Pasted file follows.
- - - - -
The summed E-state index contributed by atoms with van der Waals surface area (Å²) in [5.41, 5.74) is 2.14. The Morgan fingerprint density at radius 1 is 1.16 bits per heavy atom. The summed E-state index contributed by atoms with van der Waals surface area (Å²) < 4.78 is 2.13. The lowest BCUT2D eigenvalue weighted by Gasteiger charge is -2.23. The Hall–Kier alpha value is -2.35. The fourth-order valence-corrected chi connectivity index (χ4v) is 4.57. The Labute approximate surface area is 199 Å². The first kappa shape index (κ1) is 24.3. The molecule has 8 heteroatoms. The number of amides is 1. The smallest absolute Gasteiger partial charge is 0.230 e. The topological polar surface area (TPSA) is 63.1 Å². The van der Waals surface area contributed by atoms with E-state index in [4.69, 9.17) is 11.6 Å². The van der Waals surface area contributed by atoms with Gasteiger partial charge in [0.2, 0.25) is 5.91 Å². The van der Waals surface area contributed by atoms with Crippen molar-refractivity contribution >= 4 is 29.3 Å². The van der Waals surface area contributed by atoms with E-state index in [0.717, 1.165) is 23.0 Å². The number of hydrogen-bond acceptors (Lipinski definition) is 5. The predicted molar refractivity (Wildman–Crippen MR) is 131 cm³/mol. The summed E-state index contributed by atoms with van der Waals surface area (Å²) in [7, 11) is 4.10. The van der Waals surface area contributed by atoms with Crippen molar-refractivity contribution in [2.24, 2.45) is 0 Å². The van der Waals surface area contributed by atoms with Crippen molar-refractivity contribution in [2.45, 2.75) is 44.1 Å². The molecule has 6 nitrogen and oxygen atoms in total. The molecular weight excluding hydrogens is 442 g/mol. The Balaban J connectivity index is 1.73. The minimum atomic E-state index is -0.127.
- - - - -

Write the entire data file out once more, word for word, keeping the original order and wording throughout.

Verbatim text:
The summed E-state index contributed by atoms with van der Waals surface area (Å²) in [5.41, 5.74) is 2.14. The Morgan fingerprint density at radius 1 is 1.16 bits per heavy atom. The summed E-state index contributed by atoms with van der Waals surface area (Å²) < 4.78 is 2.13. The lowest BCUT2D eigenvalue weighted by Gasteiger charge is -2.23. The Hall–Kier alpha value is -2.35. The fourth-order valence-corrected chi connectivity index (χ4v) is 4.57. The Labute approximate surface area is 199 Å². The first kappa shape index (κ1) is 24.3. The molecule has 8 heteroatoms. The number of amides is 1. The smallest absolute Gasteiger partial charge is 0.230 e. The topological polar surface area (TPSA) is 63.1 Å². The van der Waals surface area contributed by atoms with E-state index in [4.69, 9.17) is 11.6 Å². The van der Waals surface area contributed by atoms with Gasteiger partial charge in [0.2, 0.25) is 5.91 Å². The van der Waals surface area contributed by atoms with Crippen molar-refractivity contribution >= 4 is 29.3 Å². The van der Waals surface area contributed by atoms with E-state index in [0.717, 1.165) is 23.0 Å². The number of hydrogen-bond acceptors (Lipinski definition) is 5. The predicted molar refractivity (Wildman–Crippen MR) is 131 cm³/mol. The summed E-state index contributed by atoms with van der Waals surface area (Å²) in [7, 11) is 4.10. The van der Waals surface area contributed by atoms with Crippen molar-refractivity contribution in [2.24, 2.45) is 0 Å². The van der Waals surface area contributed by atoms with Crippen molar-refractivity contribution in [2.45, 2.75) is 44.1 Å². The molecule has 6 nitrogen and oxygen atoms in total. The molecular weight excluding hydrogens is 442 g/mol. The Balaban J connectivity index is 1.73. The minimum atomic E-state index is -0.127.